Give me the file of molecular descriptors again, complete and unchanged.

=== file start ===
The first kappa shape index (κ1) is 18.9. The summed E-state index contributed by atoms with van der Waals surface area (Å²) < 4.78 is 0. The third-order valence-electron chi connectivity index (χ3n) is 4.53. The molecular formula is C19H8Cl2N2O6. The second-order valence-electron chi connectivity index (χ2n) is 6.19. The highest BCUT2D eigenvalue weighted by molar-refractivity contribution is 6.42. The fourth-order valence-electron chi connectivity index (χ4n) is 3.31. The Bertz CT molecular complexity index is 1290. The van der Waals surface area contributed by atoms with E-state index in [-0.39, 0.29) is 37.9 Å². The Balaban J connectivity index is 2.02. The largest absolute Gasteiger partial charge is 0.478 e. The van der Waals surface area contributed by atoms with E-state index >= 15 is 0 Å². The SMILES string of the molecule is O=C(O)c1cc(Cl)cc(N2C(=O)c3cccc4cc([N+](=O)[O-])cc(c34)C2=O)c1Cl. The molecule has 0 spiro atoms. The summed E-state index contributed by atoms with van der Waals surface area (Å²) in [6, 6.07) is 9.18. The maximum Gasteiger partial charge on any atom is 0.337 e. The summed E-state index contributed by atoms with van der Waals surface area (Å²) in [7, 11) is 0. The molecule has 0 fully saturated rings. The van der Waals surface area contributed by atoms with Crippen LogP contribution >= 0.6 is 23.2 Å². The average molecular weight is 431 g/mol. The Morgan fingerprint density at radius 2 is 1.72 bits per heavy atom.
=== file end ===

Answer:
The first kappa shape index (κ1) is 18.9. The summed E-state index contributed by atoms with van der Waals surface area (Å²) < 4.78 is 0. The third-order valence-electron chi connectivity index (χ3n) is 4.53. The molecular formula is C19H8Cl2N2O6. The second-order valence-electron chi connectivity index (χ2n) is 6.19. The highest BCUT2D eigenvalue weighted by molar-refractivity contribution is 6.42. The fourth-order valence-electron chi connectivity index (χ4n) is 3.31. The Bertz CT molecular complexity index is 1290. The van der Waals surface area contributed by atoms with E-state index in [-0.39, 0.29) is 37.9 Å². The Balaban J connectivity index is 2.02. The largest absolute Gasteiger partial charge is 0.478 e. The van der Waals surface area contributed by atoms with E-state index >= 15 is 0 Å². The SMILES string of the molecule is O=C(O)c1cc(Cl)cc(N2C(=O)c3cccc4cc([N+](=O)[O-])cc(c34)C2=O)c1Cl. The molecule has 0 spiro atoms. The summed E-state index contributed by atoms with van der Waals surface area (Å²) in [6, 6.07) is 9.18. The maximum Gasteiger partial charge on any atom is 0.337 e. The summed E-state index contributed by atoms with van der Waals surface area (Å²) in [7, 11) is 0. The molecule has 0 fully saturated rings. The van der Waals surface area contributed by atoms with Crippen LogP contribution >= 0.6 is 23.2 Å². The average molecular weight is 431 g/mol. The Morgan fingerprint density at radius 2 is 1.72 bits per heavy atom.